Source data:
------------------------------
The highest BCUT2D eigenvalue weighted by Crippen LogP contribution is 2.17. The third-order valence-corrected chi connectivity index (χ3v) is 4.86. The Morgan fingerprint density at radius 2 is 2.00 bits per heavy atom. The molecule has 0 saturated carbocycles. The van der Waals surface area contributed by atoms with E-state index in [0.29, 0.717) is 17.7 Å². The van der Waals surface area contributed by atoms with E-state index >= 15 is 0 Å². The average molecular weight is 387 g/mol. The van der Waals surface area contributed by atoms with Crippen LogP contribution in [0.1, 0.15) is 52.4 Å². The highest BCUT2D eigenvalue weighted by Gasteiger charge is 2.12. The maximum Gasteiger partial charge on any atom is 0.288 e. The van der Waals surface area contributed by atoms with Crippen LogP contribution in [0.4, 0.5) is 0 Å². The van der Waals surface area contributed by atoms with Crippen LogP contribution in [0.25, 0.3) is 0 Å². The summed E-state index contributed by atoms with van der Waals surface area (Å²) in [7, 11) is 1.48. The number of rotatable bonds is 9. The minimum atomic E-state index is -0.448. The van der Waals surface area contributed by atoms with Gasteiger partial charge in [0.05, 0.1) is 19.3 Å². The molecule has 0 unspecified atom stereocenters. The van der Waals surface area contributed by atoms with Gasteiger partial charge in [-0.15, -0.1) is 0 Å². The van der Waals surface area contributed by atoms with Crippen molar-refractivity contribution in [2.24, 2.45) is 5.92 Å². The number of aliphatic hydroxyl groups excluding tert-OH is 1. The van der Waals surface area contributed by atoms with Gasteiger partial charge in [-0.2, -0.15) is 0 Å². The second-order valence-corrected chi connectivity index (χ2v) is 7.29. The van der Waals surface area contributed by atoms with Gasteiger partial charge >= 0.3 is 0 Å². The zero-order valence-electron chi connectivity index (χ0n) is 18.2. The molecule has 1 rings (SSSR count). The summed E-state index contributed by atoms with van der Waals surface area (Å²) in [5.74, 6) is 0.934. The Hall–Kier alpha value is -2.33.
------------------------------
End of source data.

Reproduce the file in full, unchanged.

The highest BCUT2D eigenvalue weighted by Crippen LogP contribution is 2.17. The third-order valence-corrected chi connectivity index (χ3v) is 4.86. The Morgan fingerprint density at radius 2 is 2.00 bits per heavy atom. The molecule has 0 saturated carbocycles. The van der Waals surface area contributed by atoms with E-state index in [0.29, 0.717) is 17.7 Å². The van der Waals surface area contributed by atoms with E-state index >= 15 is 0 Å². The average molecular weight is 387 g/mol. The van der Waals surface area contributed by atoms with Crippen LogP contribution in [0.1, 0.15) is 52.4 Å². The highest BCUT2D eigenvalue weighted by Gasteiger charge is 2.12. The maximum Gasteiger partial charge on any atom is 0.288 e. The van der Waals surface area contributed by atoms with Crippen LogP contribution in [0.4, 0.5) is 0 Å². The van der Waals surface area contributed by atoms with Crippen LogP contribution in [0.25, 0.3) is 0 Å². The summed E-state index contributed by atoms with van der Waals surface area (Å²) in [7, 11) is 1.48. The number of rotatable bonds is 9. The minimum atomic E-state index is -0.448. The van der Waals surface area contributed by atoms with Gasteiger partial charge in [0.05, 0.1) is 19.3 Å². The molecule has 0 unspecified atom stereocenters. The van der Waals surface area contributed by atoms with Gasteiger partial charge in [-0.15, -0.1) is 0 Å². The van der Waals surface area contributed by atoms with Crippen molar-refractivity contribution in [2.24, 2.45) is 5.92 Å². The number of aliphatic hydroxyl groups excluding tert-OH is 1. The van der Waals surface area contributed by atoms with Gasteiger partial charge in [-0.2, -0.15) is 0 Å². The second-order valence-corrected chi connectivity index (χ2v) is 7.29. The van der Waals surface area contributed by atoms with Gasteiger partial charge >= 0.3 is 0 Å². The zero-order valence-electron chi connectivity index (χ0n) is 18.2. The molecule has 1 rings (SSSR count). The summed E-state index contributed by atoms with van der Waals surface area (Å²) in [5.74, 6) is 0.934. The Hall–Kier alpha value is -2.33.